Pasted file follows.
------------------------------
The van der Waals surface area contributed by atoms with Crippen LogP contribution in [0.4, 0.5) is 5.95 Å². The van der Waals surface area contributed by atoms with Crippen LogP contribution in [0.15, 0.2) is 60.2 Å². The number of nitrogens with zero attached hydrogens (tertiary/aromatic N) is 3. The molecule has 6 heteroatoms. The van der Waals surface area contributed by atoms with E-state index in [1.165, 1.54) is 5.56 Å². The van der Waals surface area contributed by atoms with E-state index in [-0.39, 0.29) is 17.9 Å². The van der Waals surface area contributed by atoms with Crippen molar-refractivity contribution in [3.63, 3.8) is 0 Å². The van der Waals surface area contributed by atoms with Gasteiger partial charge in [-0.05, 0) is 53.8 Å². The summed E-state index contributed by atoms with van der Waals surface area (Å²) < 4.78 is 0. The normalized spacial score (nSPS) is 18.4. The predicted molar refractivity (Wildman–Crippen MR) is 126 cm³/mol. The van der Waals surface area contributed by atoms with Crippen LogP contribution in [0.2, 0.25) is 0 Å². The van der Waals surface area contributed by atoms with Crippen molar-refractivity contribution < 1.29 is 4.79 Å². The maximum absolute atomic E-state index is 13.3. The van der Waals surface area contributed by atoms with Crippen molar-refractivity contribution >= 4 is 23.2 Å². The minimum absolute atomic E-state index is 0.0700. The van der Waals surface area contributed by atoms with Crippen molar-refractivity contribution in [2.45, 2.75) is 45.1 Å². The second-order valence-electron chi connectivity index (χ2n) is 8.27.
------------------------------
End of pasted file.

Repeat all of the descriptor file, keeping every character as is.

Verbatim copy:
The van der Waals surface area contributed by atoms with Crippen LogP contribution in [0.4, 0.5) is 5.95 Å². The van der Waals surface area contributed by atoms with Crippen LogP contribution in [0.15, 0.2) is 60.2 Å². The number of nitrogens with zero attached hydrogens (tertiary/aromatic N) is 3. The molecule has 6 heteroatoms. The van der Waals surface area contributed by atoms with E-state index in [1.165, 1.54) is 5.56 Å². The van der Waals surface area contributed by atoms with E-state index in [-0.39, 0.29) is 17.9 Å². The van der Waals surface area contributed by atoms with Crippen molar-refractivity contribution in [3.63, 3.8) is 0 Å². The van der Waals surface area contributed by atoms with Gasteiger partial charge in [-0.05, 0) is 53.8 Å². The summed E-state index contributed by atoms with van der Waals surface area (Å²) < 4.78 is 0. The normalized spacial score (nSPS) is 18.4. The predicted molar refractivity (Wildman–Crippen MR) is 126 cm³/mol. The van der Waals surface area contributed by atoms with Crippen LogP contribution in [0.2, 0.25) is 0 Å². The van der Waals surface area contributed by atoms with Crippen molar-refractivity contribution < 1.29 is 4.79 Å². The maximum absolute atomic E-state index is 13.3. The van der Waals surface area contributed by atoms with Crippen molar-refractivity contribution >= 4 is 23.2 Å². The minimum absolute atomic E-state index is 0.0700. The van der Waals surface area contributed by atoms with Crippen molar-refractivity contribution in [2.45, 2.75) is 45.1 Å². The second-order valence-electron chi connectivity index (χ2n) is 8.27.